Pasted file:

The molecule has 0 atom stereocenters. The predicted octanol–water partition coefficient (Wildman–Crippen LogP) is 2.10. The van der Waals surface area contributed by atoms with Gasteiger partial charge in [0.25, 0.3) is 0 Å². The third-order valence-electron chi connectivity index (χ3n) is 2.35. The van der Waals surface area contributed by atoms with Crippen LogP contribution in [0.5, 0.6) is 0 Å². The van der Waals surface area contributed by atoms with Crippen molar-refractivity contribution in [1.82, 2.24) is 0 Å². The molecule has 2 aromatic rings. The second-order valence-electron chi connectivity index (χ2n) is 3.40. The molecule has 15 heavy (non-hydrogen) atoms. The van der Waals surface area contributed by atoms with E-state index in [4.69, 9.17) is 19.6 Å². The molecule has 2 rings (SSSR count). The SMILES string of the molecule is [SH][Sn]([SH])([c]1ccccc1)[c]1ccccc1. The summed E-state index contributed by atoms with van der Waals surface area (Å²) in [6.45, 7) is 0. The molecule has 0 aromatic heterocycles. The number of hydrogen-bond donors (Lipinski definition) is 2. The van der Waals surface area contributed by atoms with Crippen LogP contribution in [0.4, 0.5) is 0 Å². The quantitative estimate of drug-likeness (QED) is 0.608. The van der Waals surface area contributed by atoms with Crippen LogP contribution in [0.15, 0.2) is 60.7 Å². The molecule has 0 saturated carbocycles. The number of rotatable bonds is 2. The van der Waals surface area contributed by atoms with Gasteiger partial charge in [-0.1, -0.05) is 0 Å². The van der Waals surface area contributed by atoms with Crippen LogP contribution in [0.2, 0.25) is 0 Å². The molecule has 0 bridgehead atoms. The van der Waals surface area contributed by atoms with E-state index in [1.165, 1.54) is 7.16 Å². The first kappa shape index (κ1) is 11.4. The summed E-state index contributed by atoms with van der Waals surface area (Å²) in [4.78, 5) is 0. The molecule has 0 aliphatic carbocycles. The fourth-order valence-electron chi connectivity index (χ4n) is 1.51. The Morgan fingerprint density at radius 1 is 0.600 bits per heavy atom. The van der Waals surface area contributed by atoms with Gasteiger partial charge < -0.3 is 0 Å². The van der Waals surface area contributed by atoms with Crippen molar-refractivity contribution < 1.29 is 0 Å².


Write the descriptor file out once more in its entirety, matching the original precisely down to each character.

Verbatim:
The molecule has 0 atom stereocenters. The predicted octanol–water partition coefficient (Wildman–Crippen LogP) is 2.10. The van der Waals surface area contributed by atoms with Gasteiger partial charge in [0.25, 0.3) is 0 Å². The third-order valence-electron chi connectivity index (χ3n) is 2.35. The van der Waals surface area contributed by atoms with Crippen LogP contribution in [0.5, 0.6) is 0 Å². The van der Waals surface area contributed by atoms with Crippen molar-refractivity contribution in [1.82, 2.24) is 0 Å². The molecule has 2 aromatic rings. The second-order valence-electron chi connectivity index (χ2n) is 3.40. The molecule has 15 heavy (non-hydrogen) atoms. The van der Waals surface area contributed by atoms with E-state index in [4.69, 9.17) is 19.6 Å². The molecule has 2 rings (SSSR count). The SMILES string of the molecule is [SH][Sn]([SH])([c]1ccccc1)[c]1ccccc1. The summed E-state index contributed by atoms with van der Waals surface area (Å²) in [6.45, 7) is 0. The molecule has 0 aromatic heterocycles. The number of hydrogen-bond donors (Lipinski definition) is 2. The van der Waals surface area contributed by atoms with Crippen LogP contribution in [0.4, 0.5) is 0 Å². The quantitative estimate of drug-likeness (QED) is 0.608. The van der Waals surface area contributed by atoms with Crippen LogP contribution in [0.15, 0.2) is 60.7 Å². The molecule has 0 saturated carbocycles. The number of rotatable bonds is 2. The van der Waals surface area contributed by atoms with Gasteiger partial charge in [-0.1, -0.05) is 0 Å². The van der Waals surface area contributed by atoms with Crippen LogP contribution in [0.2, 0.25) is 0 Å². The molecule has 0 bridgehead atoms. The van der Waals surface area contributed by atoms with E-state index in [1.165, 1.54) is 7.16 Å². The first kappa shape index (κ1) is 11.4. The summed E-state index contributed by atoms with van der Waals surface area (Å²) in [4.78, 5) is 0. The molecule has 0 aliphatic carbocycles. The fourth-order valence-electron chi connectivity index (χ4n) is 1.51. The Morgan fingerprint density at radius 1 is 0.600 bits per heavy atom. The van der Waals surface area contributed by atoms with Gasteiger partial charge < -0.3 is 0 Å². The van der Waals surface area contributed by atoms with Crippen molar-refractivity contribution < 1.29 is 0 Å².